This soft side consists of emotional or irrational logic and can strengthen rational logic, but at the same time also weaken or eliminate it. Rational logic focuses on production and effectiveness, and both can thus diametrically be opposed to each other, which in turn leads to internal conflicts and dilemmas.

Complex humanity

The complexity of human behaviour increases even more if an employee indicates his desires and knows when he will make certain decisions. From a behavioural perspective, employees can also decide what behaviour they prefer and how this behaviour manifests itself. As a result, there is no single pattern that can automatically be associated with a specific situation.

Every person is very much different in terms of character and behaviour. Everyone has different values, standards and desires, which results in demonstrably different behaviour.

This complex humanity is an important factor in guiding employees. It is therefore the task of managers to identify the individual needs of employees and act accordingly. This is the essence of the Human Relations Theory.

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It’s Your Turn

What do you think? Is the Human Relations Theory of Management still applicable in today’s modern business world? Do you recognize the practical explanation or do you have more additions? What are your success factors for good employee attention and boosting related performance?

Share your experience and knowledge in the comments box below.

More information

  1. Mayo, E. (2014). The social problems of an industrial civilisation. Routledge.
  2. Mayo, E. (2004). The human problems of an industrial civilization. Routledge.
  3. Mayo, E. (1949). Hawthorne and the western electric company. Public Administration: Concepts and Cases, 149-158.

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Original publication date: 05/26/2017 | Last update: 05/15/2024

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Patty Mulder
Article by:

Patty Mulder

Patty Mulder is an Dutch expert on Management Skills, Personal Effectiveness and Business Communication. She is also a Content writer, Business Coach and Company Trainer and lives in the Netherlands (Europe).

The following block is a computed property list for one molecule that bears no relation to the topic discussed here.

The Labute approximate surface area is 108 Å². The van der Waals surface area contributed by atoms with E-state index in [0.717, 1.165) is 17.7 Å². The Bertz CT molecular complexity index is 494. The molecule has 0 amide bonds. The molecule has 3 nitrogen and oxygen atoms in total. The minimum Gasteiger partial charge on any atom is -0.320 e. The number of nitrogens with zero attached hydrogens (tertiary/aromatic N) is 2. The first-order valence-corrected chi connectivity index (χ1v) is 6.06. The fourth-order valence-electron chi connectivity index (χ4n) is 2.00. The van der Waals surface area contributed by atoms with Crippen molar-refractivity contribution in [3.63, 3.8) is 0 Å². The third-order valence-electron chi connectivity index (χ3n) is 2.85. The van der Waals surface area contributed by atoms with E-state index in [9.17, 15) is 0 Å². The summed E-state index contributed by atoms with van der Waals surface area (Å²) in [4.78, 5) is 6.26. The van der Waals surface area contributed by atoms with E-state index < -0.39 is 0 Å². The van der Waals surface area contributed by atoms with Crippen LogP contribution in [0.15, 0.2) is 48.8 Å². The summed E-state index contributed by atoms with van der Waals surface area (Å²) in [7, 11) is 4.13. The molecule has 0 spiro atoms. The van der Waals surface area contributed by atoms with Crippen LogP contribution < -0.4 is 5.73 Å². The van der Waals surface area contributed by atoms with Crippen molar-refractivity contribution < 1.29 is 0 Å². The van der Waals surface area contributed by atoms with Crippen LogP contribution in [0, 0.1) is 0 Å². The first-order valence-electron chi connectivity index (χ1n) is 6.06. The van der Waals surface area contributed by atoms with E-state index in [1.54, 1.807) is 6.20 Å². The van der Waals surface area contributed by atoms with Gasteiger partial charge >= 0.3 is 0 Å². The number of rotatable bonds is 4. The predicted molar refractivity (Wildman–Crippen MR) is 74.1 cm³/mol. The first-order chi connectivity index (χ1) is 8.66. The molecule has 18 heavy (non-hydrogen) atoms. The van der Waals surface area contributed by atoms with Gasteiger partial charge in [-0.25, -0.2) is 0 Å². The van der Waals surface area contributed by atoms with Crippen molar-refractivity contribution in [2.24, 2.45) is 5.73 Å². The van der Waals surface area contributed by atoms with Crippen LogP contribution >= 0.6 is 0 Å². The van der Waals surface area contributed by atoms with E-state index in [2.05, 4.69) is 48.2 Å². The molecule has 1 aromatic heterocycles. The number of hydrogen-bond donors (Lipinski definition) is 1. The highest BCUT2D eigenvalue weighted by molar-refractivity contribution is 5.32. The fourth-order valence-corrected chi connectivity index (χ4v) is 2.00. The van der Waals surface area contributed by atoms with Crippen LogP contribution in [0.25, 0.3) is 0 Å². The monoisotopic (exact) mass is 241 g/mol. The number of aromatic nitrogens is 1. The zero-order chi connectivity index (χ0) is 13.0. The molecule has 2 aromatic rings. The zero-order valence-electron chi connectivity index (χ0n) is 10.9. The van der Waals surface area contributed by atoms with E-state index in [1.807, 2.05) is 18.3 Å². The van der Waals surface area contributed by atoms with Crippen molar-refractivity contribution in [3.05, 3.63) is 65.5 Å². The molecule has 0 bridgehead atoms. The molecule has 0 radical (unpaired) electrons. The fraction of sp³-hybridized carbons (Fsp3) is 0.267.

Note: all her articles are written in Dutch and we translated her articles to English!


5 responses to “Human Relations Theory by Elton Mayo”

  1. gary foss says:

    Doing the right thing professionally (Morally, Ethically and Legally) is part of the “”Goal or Product”. This needs emphasising whatever Managerial approach is taken. Thorough definitions of effectivity and efficiency is necessary. Identification of assumptions, biases and prejudices also necessary. Terms such as “Soft” and “Hard” are outdated and damaging. When the term “Strong” is used it often is used to imply someone is weak but then denied. Social/communication skills are essential along with technical skills. Complexity (confounding variables) can lead to unexpected consequences. Risk assessment skills look at possibilities, likelihood and predictability, foresight leads to preventative action and reduces the unexpected. Reductionism remains a problem. Distortion of the Benchmarking process also evident. The positives of the Technical and Social approaches are fine but the negative interpretations continue. Major Inquiries into disasters and abuses identify the same problems time and time again (Aberfan, Challenger, Institutional abuses, Historical abuse ). Human Relations sounds good but C, Grey points out that Mayo also thought that “worker resistance is a psychological maladjustment rather than a rational response to conditions of employment” this can be used to dehumanise. Mayo was also supposed to have “proposed that membership of a Trade Union was a sign of mental illness”. Action that follows from such prejudice has often been abusive. We need to be vigilant when it comes to Psychological Manipulation and Negative Impression Management regardless of intention. Agreed definitions of terms become the standard to measure to e.g “Transparency”.

  2. Sabeen Taimoori says:

    In my perception, Human relation theory is applicable for today’s modern world because we’re running more businesses as compare to before. A person really needs motivation towards his/ her work. The success is achieve by employees when they tend to work better; if they work better the organization will accomplish their goals. Leading, motivating, counseling, behavior, time management ,actions and restricted to your thoughts will lead to success, even though these are the key factors of the successful business.
    Thank you!

    • Haider Ali says:

      yup. According to my point of view,you are right. As a manager of an organisation we should lead our employees in a better way to achieve the collective goals as in true sense… meaning of organization is to achieve the goals collectively.

  3. amos says:

    Please I’m having a course work assignment and i am trying to look for issues and trends in human relations and their challenges but i cant please can you help me i need to know more on the research.